We are loving getting to know the culture of Puebla more each week. Our friends have shown us great places to eat, like “Tacos del Puente” a tiny stand under an overpass not far from where we live that boasts the best tacos in the city. We’ve witnessed traditional dances and loud parades. As we get more comfortable here, we are able to explore more places and try more things.
We’ve also made some great friends through the youth group of the church we are attending. They’ve welcomed us into their homes and helped us out when we’ve been in a bind. They’ve taken us on tours of the city and out to eat where we never would have visited. They have taught us culturally, linguistically, and spiritually. Bekah and I have been so grateful to have met them as they have greatly enriched out time here.
What’s Our Plan?
We plan to stay in Mexico until mid April. Before we leave, we hope to travel a few hours north to visit some old friends. In April, we will head back to the US for a short time for a friend’s wedding and to celebrate Easter with family. I’m looking forward to getting to see familiar faces so it’ll be a great break. Unfortunately, we won’t be near our home so we won’t be able to see our dog or access our things; so even in the US, we’ll be traveling with our suitcases, including a 4 hour Amtrak train ride.
After a week with family, we’ll be leaving the US again for Peru. We will be staying with my cousin and his wife who are a missionaries in Lima. I’m looking forward to spending time with him and his family and checking out the work they are doing there. I’ll still be working, but we are hoping to find some time to visit Machu Picchu and continue taking spanish lessons.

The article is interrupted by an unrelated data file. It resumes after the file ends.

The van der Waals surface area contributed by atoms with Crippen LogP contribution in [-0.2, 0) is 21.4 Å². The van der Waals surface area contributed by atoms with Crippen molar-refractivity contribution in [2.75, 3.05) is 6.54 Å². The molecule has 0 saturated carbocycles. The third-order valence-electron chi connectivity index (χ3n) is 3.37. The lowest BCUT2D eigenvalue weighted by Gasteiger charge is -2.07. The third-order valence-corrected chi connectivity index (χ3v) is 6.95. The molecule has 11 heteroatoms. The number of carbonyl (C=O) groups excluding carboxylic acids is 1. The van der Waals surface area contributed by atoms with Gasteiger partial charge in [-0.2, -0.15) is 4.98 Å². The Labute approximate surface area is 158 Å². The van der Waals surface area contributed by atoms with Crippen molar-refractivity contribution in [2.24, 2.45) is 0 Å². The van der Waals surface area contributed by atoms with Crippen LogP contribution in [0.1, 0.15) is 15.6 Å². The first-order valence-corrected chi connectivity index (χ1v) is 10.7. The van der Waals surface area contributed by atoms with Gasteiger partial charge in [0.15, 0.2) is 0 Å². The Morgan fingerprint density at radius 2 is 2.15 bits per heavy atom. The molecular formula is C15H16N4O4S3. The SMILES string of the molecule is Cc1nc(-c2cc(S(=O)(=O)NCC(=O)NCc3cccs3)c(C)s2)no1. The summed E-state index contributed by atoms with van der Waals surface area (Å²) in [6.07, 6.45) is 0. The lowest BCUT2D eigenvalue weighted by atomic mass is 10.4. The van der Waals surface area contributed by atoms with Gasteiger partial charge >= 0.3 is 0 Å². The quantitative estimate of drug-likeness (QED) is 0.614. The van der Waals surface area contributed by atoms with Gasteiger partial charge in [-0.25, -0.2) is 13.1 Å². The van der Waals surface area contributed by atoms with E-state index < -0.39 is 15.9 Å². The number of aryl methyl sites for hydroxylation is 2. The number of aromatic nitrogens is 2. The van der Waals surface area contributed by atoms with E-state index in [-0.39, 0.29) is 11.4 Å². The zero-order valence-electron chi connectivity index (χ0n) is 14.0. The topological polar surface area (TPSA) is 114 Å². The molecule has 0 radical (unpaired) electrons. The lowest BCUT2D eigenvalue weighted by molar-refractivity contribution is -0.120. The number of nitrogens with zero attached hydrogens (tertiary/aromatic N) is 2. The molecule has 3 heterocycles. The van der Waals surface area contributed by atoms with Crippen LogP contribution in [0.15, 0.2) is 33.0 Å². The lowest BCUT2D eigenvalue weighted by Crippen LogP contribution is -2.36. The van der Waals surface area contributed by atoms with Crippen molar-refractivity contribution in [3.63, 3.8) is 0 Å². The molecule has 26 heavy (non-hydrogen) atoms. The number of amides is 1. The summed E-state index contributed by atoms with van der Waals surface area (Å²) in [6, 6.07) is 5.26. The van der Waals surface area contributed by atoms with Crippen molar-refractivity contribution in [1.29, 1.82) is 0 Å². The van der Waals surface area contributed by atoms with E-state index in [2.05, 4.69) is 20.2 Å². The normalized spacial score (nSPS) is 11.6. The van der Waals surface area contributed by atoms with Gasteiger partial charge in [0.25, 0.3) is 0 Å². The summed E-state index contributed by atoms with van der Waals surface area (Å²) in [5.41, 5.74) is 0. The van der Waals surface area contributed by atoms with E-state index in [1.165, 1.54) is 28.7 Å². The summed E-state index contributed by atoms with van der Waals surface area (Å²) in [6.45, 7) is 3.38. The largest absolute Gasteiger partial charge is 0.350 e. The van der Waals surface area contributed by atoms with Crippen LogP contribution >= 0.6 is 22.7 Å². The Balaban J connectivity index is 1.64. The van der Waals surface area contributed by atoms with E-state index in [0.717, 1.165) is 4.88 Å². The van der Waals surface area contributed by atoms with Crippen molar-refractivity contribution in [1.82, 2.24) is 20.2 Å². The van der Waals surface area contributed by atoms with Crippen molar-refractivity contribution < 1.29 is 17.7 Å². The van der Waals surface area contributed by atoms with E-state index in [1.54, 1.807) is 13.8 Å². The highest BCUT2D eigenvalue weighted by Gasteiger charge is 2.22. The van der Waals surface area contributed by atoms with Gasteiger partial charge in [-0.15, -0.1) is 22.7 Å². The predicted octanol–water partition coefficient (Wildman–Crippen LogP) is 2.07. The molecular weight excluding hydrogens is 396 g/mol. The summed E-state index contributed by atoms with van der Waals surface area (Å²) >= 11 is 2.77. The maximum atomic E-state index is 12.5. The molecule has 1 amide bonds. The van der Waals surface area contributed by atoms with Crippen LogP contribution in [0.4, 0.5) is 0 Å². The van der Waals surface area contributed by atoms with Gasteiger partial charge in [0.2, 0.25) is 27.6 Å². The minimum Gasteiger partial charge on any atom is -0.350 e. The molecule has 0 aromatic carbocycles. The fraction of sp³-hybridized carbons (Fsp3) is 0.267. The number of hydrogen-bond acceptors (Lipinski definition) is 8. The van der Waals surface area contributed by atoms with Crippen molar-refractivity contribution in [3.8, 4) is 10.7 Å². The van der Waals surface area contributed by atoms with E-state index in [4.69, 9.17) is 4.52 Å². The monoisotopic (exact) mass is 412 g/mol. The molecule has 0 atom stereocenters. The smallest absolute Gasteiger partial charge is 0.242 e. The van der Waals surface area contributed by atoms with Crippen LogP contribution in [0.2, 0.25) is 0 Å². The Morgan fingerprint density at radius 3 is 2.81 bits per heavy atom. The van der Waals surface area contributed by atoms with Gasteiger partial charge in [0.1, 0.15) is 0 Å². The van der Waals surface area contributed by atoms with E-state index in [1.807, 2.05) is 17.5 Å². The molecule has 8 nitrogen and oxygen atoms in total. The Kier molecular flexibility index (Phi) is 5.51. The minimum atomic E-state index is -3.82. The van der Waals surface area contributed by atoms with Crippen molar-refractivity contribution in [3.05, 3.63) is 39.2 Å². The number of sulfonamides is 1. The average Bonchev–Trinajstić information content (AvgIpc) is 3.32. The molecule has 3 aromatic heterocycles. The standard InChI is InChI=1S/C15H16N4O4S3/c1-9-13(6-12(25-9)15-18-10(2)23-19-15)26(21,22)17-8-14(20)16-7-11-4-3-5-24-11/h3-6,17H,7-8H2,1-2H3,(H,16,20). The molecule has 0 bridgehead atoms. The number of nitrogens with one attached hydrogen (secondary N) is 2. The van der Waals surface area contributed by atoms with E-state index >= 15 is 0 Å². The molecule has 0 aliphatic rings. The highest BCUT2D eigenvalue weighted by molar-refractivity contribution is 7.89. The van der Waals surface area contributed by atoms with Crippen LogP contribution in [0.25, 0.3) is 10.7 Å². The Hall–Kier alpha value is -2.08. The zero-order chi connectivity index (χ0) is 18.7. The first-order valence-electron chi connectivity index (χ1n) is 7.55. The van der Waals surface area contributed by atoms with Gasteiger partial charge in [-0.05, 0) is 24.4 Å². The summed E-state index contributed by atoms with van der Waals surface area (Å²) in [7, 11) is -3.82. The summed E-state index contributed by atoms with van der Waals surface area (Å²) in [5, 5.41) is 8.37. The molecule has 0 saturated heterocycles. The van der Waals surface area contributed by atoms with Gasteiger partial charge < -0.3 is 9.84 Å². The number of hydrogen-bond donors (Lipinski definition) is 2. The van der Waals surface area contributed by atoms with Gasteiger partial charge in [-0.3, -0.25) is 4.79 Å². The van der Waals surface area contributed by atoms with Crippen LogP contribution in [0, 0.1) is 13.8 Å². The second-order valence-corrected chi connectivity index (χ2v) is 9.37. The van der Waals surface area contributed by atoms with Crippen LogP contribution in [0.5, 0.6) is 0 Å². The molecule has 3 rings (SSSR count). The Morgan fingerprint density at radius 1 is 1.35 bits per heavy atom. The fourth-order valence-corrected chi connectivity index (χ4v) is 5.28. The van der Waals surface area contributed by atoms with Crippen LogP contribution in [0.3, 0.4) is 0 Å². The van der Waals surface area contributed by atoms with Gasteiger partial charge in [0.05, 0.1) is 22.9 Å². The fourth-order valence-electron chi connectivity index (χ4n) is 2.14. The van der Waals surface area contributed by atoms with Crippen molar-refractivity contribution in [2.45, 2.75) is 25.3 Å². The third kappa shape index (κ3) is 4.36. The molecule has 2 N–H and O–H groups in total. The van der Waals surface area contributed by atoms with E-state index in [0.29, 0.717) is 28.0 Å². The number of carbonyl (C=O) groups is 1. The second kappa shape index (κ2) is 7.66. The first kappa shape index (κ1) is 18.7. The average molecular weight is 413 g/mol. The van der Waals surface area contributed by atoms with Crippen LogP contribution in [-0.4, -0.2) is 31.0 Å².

Following Peru we would like to visit at least one more country in Latin America, however we don’t know exactly where. Unique cultures are a big draw for us but having a good connection is critical for us to be able to enjoy our time. If you know of a great city for us to visit and learn spanish, please let us know!
Will you ever return?
This trip certainly isn’t forever. We will eventually return home to the US sometime in late summer. While seeing different parts of the world is fun, I doubt Bekah nor I will be able to sustain the constant transition too long. Our current plans are that we’ll be back in Southern California and by the end of the year Bekah’s master’s program will be nearing an end. From there we’ll be looking for a more permanent place to live.
Thanks to everyone who has inquired about our trip. We want you to know that we miss you all and that community is one of the hardest things for us to leave behind. Please keep up with us on social media or reach out directly if you want to know more about how we are doing.